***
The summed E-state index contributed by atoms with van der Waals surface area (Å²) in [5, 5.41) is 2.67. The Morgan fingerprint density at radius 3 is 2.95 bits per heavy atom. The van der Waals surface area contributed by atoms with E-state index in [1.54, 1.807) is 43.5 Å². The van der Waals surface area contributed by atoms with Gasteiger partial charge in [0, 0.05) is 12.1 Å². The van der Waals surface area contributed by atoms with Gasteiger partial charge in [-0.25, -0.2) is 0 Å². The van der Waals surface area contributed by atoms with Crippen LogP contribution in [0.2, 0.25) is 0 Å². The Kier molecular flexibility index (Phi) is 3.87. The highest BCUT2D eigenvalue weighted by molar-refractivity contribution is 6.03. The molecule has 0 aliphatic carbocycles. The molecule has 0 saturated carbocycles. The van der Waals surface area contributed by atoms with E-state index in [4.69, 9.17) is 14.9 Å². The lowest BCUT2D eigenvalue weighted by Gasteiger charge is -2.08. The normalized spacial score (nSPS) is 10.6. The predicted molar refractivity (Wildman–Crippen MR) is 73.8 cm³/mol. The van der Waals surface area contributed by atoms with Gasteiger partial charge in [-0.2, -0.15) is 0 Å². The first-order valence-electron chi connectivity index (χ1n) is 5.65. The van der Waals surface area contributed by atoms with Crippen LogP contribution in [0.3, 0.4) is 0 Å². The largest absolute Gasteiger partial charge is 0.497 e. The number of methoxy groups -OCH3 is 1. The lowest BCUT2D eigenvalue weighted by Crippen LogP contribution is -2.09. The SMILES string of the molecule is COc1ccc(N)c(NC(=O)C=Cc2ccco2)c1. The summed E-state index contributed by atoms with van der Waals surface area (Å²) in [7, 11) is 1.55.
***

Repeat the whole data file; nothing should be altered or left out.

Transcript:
The summed E-state index contributed by atoms with van der Waals surface area (Å²) in [5, 5.41) is 2.67. The Morgan fingerprint density at radius 3 is 2.95 bits per heavy atom. The van der Waals surface area contributed by atoms with E-state index in [1.54, 1.807) is 43.5 Å². The van der Waals surface area contributed by atoms with Gasteiger partial charge in [0, 0.05) is 12.1 Å². The van der Waals surface area contributed by atoms with Gasteiger partial charge in [-0.25, -0.2) is 0 Å². The van der Waals surface area contributed by atoms with Crippen LogP contribution in [0.2, 0.25) is 0 Å². The Kier molecular flexibility index (Phi) is 3.87. The highest BCUT2D eigenvalue weighted by molar-refractivity contribution is 6.03. The molecule has 0 aliphatic carbocycles. The molecule has 0 saturated carbocycles. The van der Waals surface area contributed by atoms with E-state index in [4.69, 9.17) is 14.9 Å². The lowest BCUT2D eigenvalue weighted by Gasteiger charge is -2.08. The normalized spacial score (nSPS) is 10.6. The predicted molar refractivity (Wildman–Crippen MR) is 73.8 cm³/mol. The van der Waals surface area contributed by atoms with Gasteiger partial charge in [-0.2, -0.15) is 0 Å². The first-order valence-electron chi connectivity index (χ1n) is 5.65. The van der Waals surface area contributed by atoms with Crippen LogP contribution in [0.3, 0.4) is 0 Å². The largest absolute Gasteiger partial charge is 0.497 e. The number of methoxy groups -OCH3 is 1. The lowest BCUT2D eigenvalue weighted by Crippen LogP contribution is -2.09. The SMILES string of the molecule is COc1ccc(N)c(NC(=O)C=Cc2ccco2)c1. The summed E-state index contributed by atoms with van der Waals surface area (Å²) in [7, 11) is 1.55.